Methods: Respondents to PROMIS and ASCQ-Me questions were 490 adults with SCD from seven geographically-disbursed clinics within the US. Data were collected for six ASCQ-Me measures (Emotional Impact, Sleep Impact, Social Impact, Stiffness Impact, Pain Impact, SCD Pain Episode Frequency and Severity) and ten PROMIS measures (Pain Impact, Pain Behavior, Physical Functioning, Anxiety, Depression, Fatigue, Satisfaction with Discretionary Social Activities, Satisfaction with Social Roles, Sleep Disturbance, and Sleep-Related Impairment). Statistical analyses, including analysis of variance and multiple linear regression, were conducted to determine the sensitivity of measures to SCD severity. SCD severity was assessed via a checklist of associated treatments and conditions.

Results: For those with the most severe SCD, PROMIS scores showed worse health compared to the general population for nine of ten health domains: the magnitude of the difference ranged 0.5 to 1.1 standard deviation units. The PROMIS domains most severely affected were Physical Functioning and Pain (Impact and Behavior). Significant differences by tertile of the SCD-MHC were shown for most PROMIS short forms and all ASCQ-Me short and fixed forms. In most models, ASCQ-Me measures explained statistically significant unique variance in SCD-MHC scores complementary to that explained by corresponding PROMIS measures.

Conclusions: Study results supported the validity of both PROMIS and ASCQ-Me measures for use in adults with SCD. Compared to comparable PROMIS scores, most ASCQ-Me scores were better predictors of SCD disease severity, as measured by a medical history checklist. The clinical implications of these results require further investigation.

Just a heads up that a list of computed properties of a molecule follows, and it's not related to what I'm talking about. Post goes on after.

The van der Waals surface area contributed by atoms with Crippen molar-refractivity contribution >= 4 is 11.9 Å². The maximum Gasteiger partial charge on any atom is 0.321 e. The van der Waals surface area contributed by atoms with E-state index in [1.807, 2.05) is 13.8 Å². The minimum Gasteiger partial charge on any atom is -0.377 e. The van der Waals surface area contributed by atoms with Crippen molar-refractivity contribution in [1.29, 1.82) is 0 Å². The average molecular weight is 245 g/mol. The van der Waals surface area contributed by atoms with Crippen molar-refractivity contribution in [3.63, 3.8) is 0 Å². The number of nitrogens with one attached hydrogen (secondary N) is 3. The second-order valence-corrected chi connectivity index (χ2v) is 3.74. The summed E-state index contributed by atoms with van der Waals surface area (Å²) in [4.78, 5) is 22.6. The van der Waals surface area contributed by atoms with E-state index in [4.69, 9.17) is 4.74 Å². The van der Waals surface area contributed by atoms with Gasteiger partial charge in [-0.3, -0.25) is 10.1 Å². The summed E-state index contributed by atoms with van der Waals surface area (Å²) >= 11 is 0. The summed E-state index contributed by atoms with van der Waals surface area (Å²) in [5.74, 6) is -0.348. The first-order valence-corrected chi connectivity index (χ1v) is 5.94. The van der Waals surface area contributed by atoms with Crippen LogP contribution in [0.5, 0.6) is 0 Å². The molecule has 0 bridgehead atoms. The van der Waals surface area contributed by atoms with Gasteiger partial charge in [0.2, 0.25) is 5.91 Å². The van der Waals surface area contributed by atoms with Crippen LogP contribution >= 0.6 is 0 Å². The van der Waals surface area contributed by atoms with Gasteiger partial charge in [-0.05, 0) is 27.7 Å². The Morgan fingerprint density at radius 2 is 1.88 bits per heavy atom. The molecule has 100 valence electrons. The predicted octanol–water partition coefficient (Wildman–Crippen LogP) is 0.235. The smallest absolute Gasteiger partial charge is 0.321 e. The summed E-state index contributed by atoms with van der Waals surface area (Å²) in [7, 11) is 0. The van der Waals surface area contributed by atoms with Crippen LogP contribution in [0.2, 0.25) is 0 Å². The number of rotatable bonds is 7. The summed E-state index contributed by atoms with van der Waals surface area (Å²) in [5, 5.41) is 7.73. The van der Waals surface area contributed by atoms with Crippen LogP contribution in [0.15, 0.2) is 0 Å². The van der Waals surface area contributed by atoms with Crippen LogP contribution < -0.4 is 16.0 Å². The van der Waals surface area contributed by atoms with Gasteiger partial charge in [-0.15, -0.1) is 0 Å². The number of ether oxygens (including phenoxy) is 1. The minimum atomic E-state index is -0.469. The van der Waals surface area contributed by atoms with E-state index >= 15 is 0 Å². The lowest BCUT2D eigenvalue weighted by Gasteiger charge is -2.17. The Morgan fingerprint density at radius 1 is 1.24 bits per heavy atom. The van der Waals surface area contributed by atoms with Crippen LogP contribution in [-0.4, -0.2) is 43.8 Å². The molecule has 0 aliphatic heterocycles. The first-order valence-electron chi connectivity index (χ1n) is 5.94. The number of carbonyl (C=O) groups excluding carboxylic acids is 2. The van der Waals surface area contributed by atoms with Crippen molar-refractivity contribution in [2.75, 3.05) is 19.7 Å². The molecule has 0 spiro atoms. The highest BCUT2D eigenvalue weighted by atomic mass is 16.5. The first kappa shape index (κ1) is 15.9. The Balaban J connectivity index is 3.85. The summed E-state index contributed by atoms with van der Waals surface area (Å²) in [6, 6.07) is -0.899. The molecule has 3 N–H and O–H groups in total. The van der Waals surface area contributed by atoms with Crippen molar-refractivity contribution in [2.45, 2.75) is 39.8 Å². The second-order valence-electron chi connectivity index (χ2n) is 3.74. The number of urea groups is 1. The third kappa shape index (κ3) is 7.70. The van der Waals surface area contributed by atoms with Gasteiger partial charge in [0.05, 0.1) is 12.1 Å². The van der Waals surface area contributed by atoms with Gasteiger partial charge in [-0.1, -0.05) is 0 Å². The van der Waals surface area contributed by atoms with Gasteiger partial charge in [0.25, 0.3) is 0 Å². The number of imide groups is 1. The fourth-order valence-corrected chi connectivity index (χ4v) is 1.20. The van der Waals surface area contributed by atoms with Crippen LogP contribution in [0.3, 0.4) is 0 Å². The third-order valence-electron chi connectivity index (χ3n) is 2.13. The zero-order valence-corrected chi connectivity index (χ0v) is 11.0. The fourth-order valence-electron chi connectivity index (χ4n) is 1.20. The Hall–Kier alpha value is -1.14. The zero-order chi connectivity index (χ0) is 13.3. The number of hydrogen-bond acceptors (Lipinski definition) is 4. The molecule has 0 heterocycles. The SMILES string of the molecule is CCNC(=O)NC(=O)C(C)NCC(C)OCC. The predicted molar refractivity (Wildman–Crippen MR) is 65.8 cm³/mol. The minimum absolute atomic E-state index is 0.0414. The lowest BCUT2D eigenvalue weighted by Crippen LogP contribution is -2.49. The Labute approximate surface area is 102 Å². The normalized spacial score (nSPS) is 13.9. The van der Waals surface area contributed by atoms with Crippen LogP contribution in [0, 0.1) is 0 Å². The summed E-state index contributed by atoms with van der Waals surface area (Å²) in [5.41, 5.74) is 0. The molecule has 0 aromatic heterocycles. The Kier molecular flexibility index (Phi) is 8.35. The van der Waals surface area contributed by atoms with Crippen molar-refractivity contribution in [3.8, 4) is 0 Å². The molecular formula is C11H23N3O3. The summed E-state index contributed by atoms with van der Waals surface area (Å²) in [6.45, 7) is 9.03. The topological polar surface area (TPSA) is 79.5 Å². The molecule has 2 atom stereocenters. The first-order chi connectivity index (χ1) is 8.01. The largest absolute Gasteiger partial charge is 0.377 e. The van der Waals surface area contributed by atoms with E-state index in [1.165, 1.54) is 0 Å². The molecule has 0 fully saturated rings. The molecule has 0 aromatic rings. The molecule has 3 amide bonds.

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http://dx.doi.org/10.1186/s12955-017-0661-5DOI Listing
http://www.ncbi.nlm.nih.gov/pmc/articles/PMC5455105PMC
June 2017

Long-Term Pulmonary Function and Quality of Life in Children After Acute Respiratory Distress Syndrome: A Feasibility Investigation.

Pediatr Crit Care Med 2017 01;18(1):e48-e55

1Division of Pediatric Critical Care, Department of Pediatrics, UCSF Benioff Children's Hospitals, San Francisco and Oakland, CA.2Department of Anesthesia, Critical Care and Pain Medicine, Massachusetts General Hospital, Boston, MA.3Department of Hematology/Oncology, UCSF Benioff Children's Hospital, Oakland, CA.4Division of Pediatric Pulmonology, Department of Pediatrics, UCSF Benioff Children's Hospital, San Francisco, CA.5Division of Pediatric Critical Care, University of Michigan C.S. Mott Children's Hospital, Ann Arbor, MI.